Single Nucleotide Polymorphisms (SNPs) consist of single nucleotide substitutions at specific loci within the genome. SNPs may pinpoint susceptibility to disease as illustrated by the non-synonymous and non-conservative mutation found in the Sickle Cell trait. Most SNPs occur outside of coding sequences where there is reduced selective pressure, however these SNPs may also modify the expression of genes. While many SNPs do not correspond directly with traits in obvious ways, they are useful markers that are associated with inheritance through genetic linkage.
When SNPs occur within coding regions they are termed synonymous (resulting in same amino acid coded) or non-synonymous (resulting in a change in the coded amino acid). Nonsense mutations result in premature stop codons that terminate the coding sequence while missense mutations result in a different amino acid at the location. Missense mutations may be characterized as conservative if the variant amino acid shares biochemical characteristics with the original or non-conservative if the variant is dissimilar.
While Charles Darwin is know for describing a mechanism for evolution in his The Origin of Species by Means of Natural Selection, he also mused about a domestication syndrome in
The Variation of Animals and Plants under Domestication. Domestication syndrome describes refers to two sets of changed phenotypic traits common across many domesticated organisms that may have arisen from the artificial selection process. While these traits were not primarily the ones of interest in the domestication process, there is a trend across different companion animals and livestock to share these traits. This demonstrates a genetic linkage of the desired trait to these other traits. Some physical traits found in common of domestic animals are floppy ears, shorter snouts, spots or lower pigmentation associated with their intended tameness. No matter what the phenotype may be, these characteristics illustrate a number of different alleles that have been collected through the inheritance of SNPs. SNPs that result in distinct phenotypes is the basis of tracking genetic linkage of genes in domesticated animals as well as humans that can offer insight into familial lineages within organisms.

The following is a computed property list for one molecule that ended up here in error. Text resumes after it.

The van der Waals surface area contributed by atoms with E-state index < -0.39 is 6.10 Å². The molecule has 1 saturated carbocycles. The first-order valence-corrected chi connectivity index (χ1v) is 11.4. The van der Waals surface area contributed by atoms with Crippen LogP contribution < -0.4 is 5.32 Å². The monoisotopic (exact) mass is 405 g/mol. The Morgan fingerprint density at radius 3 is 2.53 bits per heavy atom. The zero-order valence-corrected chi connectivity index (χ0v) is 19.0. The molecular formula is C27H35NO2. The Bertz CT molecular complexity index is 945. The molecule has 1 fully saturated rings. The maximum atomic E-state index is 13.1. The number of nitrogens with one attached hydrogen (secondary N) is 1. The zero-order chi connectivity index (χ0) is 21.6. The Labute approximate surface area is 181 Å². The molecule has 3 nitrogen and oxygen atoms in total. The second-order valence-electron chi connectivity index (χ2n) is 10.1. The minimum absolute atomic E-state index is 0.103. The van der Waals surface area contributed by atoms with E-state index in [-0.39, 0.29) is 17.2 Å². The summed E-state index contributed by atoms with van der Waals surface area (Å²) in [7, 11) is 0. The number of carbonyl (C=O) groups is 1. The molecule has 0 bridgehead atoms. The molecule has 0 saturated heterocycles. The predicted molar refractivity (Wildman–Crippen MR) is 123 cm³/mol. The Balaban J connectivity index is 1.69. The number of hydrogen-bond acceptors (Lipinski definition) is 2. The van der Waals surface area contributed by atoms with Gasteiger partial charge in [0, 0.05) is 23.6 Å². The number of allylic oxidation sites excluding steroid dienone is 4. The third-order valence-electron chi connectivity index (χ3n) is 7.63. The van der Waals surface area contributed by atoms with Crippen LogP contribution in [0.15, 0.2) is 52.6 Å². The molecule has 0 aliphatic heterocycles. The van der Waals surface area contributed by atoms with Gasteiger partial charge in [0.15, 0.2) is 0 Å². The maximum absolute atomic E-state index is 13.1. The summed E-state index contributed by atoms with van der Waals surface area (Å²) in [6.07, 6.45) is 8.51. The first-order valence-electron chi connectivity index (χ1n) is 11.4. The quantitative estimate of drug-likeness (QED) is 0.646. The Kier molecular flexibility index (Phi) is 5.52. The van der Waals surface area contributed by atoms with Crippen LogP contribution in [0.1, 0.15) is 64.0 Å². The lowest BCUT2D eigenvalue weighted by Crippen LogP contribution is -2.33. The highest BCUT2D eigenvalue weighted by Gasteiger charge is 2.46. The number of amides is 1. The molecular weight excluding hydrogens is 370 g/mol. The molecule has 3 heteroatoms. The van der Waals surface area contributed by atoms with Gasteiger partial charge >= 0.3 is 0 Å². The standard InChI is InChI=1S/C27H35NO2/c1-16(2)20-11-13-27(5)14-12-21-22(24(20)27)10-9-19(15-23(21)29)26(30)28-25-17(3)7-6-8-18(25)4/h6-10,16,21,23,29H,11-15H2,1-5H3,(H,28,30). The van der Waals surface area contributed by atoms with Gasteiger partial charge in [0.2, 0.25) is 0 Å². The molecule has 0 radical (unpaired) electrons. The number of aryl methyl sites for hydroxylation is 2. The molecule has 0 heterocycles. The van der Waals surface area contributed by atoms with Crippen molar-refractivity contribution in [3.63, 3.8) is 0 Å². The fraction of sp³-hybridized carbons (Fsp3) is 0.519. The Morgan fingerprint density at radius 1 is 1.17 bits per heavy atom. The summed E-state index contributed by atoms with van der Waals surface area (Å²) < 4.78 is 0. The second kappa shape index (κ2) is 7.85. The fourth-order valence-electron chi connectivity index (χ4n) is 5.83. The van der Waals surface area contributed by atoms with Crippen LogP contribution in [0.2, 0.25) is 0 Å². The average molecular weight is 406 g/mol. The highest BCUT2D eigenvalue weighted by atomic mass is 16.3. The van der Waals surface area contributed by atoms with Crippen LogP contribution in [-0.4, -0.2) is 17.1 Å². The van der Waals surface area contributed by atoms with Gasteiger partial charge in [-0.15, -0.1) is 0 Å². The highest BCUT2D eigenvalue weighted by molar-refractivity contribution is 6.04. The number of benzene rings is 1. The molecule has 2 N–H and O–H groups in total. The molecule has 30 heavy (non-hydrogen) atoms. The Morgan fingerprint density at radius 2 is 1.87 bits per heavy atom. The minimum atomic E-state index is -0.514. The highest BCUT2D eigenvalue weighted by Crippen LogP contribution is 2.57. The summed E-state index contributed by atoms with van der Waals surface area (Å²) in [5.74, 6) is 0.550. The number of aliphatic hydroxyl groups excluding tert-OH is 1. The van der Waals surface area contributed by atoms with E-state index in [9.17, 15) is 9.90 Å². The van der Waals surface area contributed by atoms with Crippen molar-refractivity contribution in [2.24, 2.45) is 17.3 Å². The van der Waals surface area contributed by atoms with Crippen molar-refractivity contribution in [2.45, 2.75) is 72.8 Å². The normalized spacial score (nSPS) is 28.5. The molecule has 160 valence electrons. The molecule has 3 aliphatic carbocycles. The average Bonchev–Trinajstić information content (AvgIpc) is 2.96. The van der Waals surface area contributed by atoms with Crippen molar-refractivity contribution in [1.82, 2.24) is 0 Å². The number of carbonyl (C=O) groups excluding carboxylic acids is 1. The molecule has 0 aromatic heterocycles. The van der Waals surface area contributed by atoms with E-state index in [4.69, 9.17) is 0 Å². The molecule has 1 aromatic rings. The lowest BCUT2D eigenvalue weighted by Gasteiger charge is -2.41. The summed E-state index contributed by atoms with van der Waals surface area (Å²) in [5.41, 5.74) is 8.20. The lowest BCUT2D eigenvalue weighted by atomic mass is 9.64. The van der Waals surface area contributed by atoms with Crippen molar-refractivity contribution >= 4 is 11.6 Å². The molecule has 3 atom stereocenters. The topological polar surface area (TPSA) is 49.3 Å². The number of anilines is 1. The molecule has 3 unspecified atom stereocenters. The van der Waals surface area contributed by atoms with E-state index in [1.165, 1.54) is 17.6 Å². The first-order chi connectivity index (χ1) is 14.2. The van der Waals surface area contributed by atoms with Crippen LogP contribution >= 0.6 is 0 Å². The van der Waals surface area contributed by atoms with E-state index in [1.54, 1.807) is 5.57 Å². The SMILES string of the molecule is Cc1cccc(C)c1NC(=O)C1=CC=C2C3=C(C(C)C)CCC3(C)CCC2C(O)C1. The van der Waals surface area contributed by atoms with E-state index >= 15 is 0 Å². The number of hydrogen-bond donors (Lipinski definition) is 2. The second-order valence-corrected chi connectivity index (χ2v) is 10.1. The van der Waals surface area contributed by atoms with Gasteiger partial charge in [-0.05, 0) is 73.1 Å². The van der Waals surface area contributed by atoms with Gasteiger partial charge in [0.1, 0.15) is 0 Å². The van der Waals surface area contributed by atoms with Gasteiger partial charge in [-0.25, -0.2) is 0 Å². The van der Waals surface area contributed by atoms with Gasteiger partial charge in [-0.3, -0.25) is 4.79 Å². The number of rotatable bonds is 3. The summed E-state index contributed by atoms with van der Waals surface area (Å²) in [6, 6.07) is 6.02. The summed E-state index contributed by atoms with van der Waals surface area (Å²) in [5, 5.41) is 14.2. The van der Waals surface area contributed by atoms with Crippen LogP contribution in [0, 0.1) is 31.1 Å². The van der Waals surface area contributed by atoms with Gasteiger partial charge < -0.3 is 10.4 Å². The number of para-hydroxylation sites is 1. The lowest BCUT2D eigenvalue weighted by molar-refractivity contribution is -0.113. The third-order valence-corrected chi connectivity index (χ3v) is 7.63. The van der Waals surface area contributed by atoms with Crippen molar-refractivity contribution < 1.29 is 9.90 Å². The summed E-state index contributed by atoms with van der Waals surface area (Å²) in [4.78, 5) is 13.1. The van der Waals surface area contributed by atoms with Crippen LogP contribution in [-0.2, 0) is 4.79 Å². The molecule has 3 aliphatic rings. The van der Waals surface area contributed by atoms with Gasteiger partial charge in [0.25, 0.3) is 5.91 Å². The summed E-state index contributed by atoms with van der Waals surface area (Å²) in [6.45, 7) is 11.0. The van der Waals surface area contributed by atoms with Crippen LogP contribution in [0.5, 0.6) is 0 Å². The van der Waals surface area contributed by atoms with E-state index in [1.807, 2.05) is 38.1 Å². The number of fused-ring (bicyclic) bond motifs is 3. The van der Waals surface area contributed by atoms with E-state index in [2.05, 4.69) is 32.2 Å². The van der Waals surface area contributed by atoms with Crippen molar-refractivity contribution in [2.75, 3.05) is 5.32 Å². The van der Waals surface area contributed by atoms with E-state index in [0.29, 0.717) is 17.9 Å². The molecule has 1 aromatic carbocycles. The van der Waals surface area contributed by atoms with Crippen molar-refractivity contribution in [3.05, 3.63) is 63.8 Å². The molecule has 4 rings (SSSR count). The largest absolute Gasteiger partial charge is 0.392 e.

Student Handouts from HHMI Biointeractive
Amplified Polymorphic Sequences
PCR can be used to amplify polymorphic regions. The revelation of polymorphism in these amplified sequences can be illustrated as mini/microsatellites or VNTRs/STRs where variations in length demonstrate differences in repeated elements in what can be described as Amplified Fragment Length Polymorphisms (AFLPs). Cleaved Amplified Polymorphic Sequences (CAPS) represent PCR of loci known to contain polymorphic restriction sites. Different alleles using CAPS may be revealed by the presence or absence of RE digestion of amplified products that result in differential banding patterns. In these cases, SNPs may have historically introduced or ablated the presence of a specific restriction site and permits for the presentation of different alleles. A modification of CAPS specifically uses long primers that intentionally introduce a restriction site where one does not exist based on SNPs within the amplified region for SNPs not naturally creating a restriction site. The intentional creation or removal of restrictions sites for one allele versus the other in this case is referred to as a derived Cleaved Amplified Polymorphic Sequence (dCAPS).
dCAPS has the advantage of studying alleles using AFLPs technology through incorporation of a digestion site for genotyping purposes. A great disadvantage of this system is the mismatches in the primers lowers the PCR specificity. Design of dCAPS primers for SNP identification can be done at http://helix.wustl.edu/dcaps/dcaps.html
An example of dCAPS is the PTC lab exercise.